It's tough to get a really good feel for a place when it is out of its usual character. I suspect summer nights in Rehoboth might be over to the lively of the spectrum, but the existence and proximity of some clearly pricey homes and rental properties suggests that things rarely get out of hand. Reputation also suggests that the 20-something-beach-weekend-hook-ups tend to occur in the next town south called Dewey Beach, although there are some high-end looking beach rentals down there too.

Even in the winter, though, the beach is quite lovely, but what it may not be is the best place for swimming. Reports (mostly from Trip Advisor) suggest that efforts to replenish the sand have resulted in sharp drop offs and waves that crest close enough to shore to make it awkward.

Not sure how I feel about Rehoboth Beach. I don't think it would be my first choice. It would work for a weekend with friends as a getaway from DC/Baltimore, and I suspect that is what it is mostly used for. But I don't think it's worth a jaunt across the country.

Perhaps a bit more interesting is Cape May, New Jersey. You can reach Cape May from Rehoboth via a car ferry. It's about ten minutes to the ferry in Lewes, De, an hour and a half ride over ($70), then another ten minute drive to Cape May proper.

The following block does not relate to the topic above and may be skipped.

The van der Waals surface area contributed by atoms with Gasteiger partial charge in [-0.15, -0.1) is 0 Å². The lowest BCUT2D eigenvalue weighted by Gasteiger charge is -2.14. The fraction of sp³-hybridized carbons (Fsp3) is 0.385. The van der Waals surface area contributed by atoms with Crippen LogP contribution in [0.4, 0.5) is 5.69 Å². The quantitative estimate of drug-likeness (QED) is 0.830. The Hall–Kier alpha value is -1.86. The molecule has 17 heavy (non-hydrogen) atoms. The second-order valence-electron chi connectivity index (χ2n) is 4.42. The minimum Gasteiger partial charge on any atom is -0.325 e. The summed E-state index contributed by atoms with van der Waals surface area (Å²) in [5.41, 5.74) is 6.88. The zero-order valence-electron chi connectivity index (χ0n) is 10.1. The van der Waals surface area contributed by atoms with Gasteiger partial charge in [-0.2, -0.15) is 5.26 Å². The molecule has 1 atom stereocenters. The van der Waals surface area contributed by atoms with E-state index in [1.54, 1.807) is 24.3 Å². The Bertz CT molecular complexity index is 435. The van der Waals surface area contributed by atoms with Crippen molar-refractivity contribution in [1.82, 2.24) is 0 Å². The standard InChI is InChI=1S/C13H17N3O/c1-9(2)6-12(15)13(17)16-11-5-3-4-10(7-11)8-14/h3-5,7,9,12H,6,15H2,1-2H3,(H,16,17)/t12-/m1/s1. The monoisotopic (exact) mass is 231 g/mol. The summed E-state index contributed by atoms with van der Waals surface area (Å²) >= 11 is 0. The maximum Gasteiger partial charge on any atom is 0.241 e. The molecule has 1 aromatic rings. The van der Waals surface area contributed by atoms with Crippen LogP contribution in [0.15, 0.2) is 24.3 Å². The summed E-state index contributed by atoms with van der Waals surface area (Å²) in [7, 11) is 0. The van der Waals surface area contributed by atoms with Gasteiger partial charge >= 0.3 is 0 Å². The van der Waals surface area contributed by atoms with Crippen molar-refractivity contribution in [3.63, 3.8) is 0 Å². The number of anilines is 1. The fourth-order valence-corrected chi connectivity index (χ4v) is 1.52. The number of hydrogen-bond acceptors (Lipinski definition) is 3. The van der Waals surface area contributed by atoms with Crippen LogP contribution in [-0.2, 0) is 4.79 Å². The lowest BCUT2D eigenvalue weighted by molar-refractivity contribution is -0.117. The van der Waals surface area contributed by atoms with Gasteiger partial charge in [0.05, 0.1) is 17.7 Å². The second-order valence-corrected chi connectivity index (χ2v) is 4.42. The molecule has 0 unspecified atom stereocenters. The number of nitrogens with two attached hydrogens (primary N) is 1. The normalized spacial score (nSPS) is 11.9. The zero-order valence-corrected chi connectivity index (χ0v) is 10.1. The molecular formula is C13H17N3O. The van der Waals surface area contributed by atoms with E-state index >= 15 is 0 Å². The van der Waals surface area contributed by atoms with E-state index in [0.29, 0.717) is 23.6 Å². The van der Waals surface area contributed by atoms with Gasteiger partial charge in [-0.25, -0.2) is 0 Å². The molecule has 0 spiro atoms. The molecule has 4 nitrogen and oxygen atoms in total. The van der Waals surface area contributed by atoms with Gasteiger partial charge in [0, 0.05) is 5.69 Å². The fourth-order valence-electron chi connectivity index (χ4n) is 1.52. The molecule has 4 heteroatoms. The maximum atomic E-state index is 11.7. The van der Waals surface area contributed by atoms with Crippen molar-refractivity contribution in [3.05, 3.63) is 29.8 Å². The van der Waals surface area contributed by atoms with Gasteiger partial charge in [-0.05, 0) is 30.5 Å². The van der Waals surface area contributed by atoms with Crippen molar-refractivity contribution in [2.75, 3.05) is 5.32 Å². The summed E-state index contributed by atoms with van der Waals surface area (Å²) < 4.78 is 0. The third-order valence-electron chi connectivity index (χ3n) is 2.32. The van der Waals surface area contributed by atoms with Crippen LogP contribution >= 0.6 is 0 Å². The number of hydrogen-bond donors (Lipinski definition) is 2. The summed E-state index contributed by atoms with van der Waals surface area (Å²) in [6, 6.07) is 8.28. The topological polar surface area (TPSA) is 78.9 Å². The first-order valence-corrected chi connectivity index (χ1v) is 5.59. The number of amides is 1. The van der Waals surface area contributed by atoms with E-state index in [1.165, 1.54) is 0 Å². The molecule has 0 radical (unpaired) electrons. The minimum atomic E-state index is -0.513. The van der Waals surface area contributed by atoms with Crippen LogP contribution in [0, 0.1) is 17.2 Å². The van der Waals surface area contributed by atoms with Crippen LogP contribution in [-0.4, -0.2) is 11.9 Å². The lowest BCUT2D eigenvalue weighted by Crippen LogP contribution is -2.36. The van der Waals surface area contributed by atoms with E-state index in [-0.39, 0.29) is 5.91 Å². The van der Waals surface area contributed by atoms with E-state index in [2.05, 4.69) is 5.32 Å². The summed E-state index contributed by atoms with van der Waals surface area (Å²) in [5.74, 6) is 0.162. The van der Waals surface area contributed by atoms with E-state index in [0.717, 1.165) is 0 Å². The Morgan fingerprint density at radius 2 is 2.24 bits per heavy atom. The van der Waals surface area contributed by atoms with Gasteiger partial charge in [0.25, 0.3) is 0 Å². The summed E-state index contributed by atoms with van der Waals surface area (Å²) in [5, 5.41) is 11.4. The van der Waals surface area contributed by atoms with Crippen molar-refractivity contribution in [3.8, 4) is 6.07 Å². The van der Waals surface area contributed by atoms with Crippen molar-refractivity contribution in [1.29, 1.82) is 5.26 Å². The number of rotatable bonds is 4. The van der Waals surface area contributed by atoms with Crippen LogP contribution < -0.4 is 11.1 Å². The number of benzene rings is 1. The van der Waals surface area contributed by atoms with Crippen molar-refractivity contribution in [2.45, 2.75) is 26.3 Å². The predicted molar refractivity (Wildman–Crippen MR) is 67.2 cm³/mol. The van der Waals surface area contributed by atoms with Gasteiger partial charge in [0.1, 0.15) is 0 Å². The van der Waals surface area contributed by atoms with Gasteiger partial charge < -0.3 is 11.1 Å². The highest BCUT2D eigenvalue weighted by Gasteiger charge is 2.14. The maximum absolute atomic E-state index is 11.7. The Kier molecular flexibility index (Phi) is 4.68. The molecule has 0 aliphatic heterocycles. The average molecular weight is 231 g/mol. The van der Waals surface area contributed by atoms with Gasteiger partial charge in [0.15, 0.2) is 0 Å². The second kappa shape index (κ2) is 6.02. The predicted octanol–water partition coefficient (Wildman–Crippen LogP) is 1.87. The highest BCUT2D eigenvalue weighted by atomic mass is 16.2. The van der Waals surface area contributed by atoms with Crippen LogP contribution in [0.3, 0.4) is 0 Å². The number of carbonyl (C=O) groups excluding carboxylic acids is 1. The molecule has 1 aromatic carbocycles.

Unlike Rehoboth Beach, Cape May has a layout closer to an organic beach town. Instead of one wide main street there is a grid of small residential streets peppered throughout with shops and restaurant, with the two major areas being the beachfront and a closed off segment of Washington St. three or four blocks inland. The natural layout of the place is enhanced by the numerous Victorian houses that populate the side streets. Most seem to be in excellent repair and many have been converted to bed and breakfasts or rentals. It makes Cape May seem like something for substantial than just another beach town. Like Rehoboth, it seems upscale enough not to give off the vibe of a place that gets overwhelmed by Jersey Shore guidos (but I suppose you never know). Nicely done.

But there are downsides too. Parking was no problem in the winter, but I suspect in season it is troublesome since most of it seems to be street side. Nor is the beach free in season; you need to buy a pass: $5 for a day, $10 for three days. Preservation, such as it is, requires a certain amount of control, it seems.

While I think I prefer Cape May to Rehoboth, again, I don't think it would merit a visit were I not already local. On the other hand, Atlantic City is not far away. I could see a trip including a mix of Atlantic City gambling and beach time in Cape May. Possibly. But I would more likely head to points north or south for an Atlantic Ocean fix.

I'd be remiss if I didn't mention Annapolis. Not a beach town but we stopped for lunch on the way back and I must admit I would take it over either of the two beach towns in anything but perfect swimming weather, but of course I knew this. I have done it to death over the years, which is why it wasn't the final destination. Great place, with history and sailing and excellent food. Don't miss the mussels at McGarvey's.